The Investigatory Powers Bill, also known as the Snoopers’ Charter, was passed by the House of Lords last week. This means that service providers will now need to keep – for 12 months – records of every website you visit, (not the exact URL but the website itself), every phone call you make, how long each call lasts, including dates and times the calls were made. They will also track the apps you use on your phone or tablet.
The idea behind the Bill is to prevent terrorism and organised crime, which, it goes without saying, we all fully support. What it will also obviously do is to place massive amounts of personal information into the hands of the government and other bodies for that 12-month period. And there has been and will continue to be a huge debate over whether and to what extent this is a breach of our privacy.
This Bill will also allow the police and authorities to look at a specific location and see which websites are highly used in that area, and even who is visiting that area. Dozens of public organisations and departments, such as HMRC, the Food Standards Agency and Gambling Commission, will also be able to access this information without needing evidence for ‘reasonable doubt’ to do so.
What has not changed is that security services still have the ability to hack in to your communications, and eavesdrop into your calls, read your texts and emails, only as long as they have the required warrant to do so. So in theory your actual conversations are still safe unless there is a reason to believe you are involved in something you shouldn’t be.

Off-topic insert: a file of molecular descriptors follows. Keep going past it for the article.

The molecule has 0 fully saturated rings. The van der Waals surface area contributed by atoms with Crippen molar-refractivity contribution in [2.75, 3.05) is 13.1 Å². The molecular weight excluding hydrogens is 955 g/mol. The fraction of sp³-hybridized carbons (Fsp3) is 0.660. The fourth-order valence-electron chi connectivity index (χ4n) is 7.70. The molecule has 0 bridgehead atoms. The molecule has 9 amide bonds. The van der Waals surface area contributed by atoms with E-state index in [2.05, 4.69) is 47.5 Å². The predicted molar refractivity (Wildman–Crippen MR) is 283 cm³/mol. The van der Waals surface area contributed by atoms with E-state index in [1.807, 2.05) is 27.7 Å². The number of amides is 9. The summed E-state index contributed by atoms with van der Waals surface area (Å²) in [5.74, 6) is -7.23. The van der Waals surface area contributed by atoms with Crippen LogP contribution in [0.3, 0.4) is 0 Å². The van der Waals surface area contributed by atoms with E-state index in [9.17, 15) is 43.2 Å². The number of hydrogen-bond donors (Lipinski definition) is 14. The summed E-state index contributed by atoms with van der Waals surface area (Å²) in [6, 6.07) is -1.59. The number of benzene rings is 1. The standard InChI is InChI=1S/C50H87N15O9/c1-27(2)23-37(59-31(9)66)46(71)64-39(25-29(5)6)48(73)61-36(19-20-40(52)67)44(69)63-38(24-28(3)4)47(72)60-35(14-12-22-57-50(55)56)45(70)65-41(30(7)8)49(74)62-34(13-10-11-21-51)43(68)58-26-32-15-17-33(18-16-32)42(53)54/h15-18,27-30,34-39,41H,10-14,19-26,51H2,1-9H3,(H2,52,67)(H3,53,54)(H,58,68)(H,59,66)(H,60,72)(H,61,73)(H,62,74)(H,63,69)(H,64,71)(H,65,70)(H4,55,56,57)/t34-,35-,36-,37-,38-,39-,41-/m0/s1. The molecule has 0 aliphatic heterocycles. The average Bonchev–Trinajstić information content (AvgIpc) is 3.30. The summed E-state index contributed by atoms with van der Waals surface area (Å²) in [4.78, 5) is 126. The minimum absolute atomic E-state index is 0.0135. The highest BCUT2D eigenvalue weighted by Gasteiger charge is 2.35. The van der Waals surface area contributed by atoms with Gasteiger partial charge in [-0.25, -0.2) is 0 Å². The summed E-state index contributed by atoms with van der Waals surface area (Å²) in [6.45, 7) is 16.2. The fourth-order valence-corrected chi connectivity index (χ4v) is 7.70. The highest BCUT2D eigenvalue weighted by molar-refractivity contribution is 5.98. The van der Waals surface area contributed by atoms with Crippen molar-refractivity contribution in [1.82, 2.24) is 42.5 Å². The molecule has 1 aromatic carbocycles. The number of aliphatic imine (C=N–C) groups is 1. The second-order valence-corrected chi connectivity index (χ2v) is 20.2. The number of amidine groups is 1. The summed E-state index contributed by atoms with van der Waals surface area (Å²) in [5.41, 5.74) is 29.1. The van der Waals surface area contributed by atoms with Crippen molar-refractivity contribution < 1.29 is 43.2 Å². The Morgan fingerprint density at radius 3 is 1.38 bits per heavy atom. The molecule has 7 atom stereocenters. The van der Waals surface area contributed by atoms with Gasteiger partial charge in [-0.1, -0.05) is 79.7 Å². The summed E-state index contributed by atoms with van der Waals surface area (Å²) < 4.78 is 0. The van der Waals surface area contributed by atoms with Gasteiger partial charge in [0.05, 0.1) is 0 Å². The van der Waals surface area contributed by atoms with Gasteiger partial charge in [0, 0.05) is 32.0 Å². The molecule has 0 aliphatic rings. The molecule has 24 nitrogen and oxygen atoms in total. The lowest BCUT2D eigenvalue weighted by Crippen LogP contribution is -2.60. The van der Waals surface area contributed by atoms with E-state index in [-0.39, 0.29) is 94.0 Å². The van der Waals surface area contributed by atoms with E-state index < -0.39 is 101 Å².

All this is very well, but is the Bill self-defeating? Doesn’t it just encourage the use of VPNs which will bounce your IP around the world so you can’t be traced? If you were doing something you didn’t want officials to know about, isn’t that just what you’d do?
Food for thought here is that the UK will expect companies like Google, Facebook and Apple to unencrypt some of their software so that the UK can gain access to those records. These companies aren’t British companies. So can they refuse? The thing that worries me is that if they do refuse, would they be tempted to pull out of working with the UK completely? In which case, what does the government want more – the business and jobs these companies provide or the data they hold?
Not only that, but we are now living in the age where Yahoo can lose half a billion accounts, a Three Mobile breach can put millions of customers at risk, and thousands of Tesco customers can have money simply removed from their bank accounts. And the list goes on. Is not keeping all this data stored for 12 months just like a huge red target for hackers? Even though this Bill is driven by national security, the risk is that it still leaves an ocean of information that can be dipped into, hacked and misused.
I feel caught between a rock and a hard place. I have no issues with the government bodies looking through my history should they choose to, but is it right that they can? And then you have to wonder … has anything really changed that much? Hmmm…
What do you think? None of this will go away. Our children will inherit this Bill and will grow up with all of its implications.
Written by Charlotte Seymour – November 2016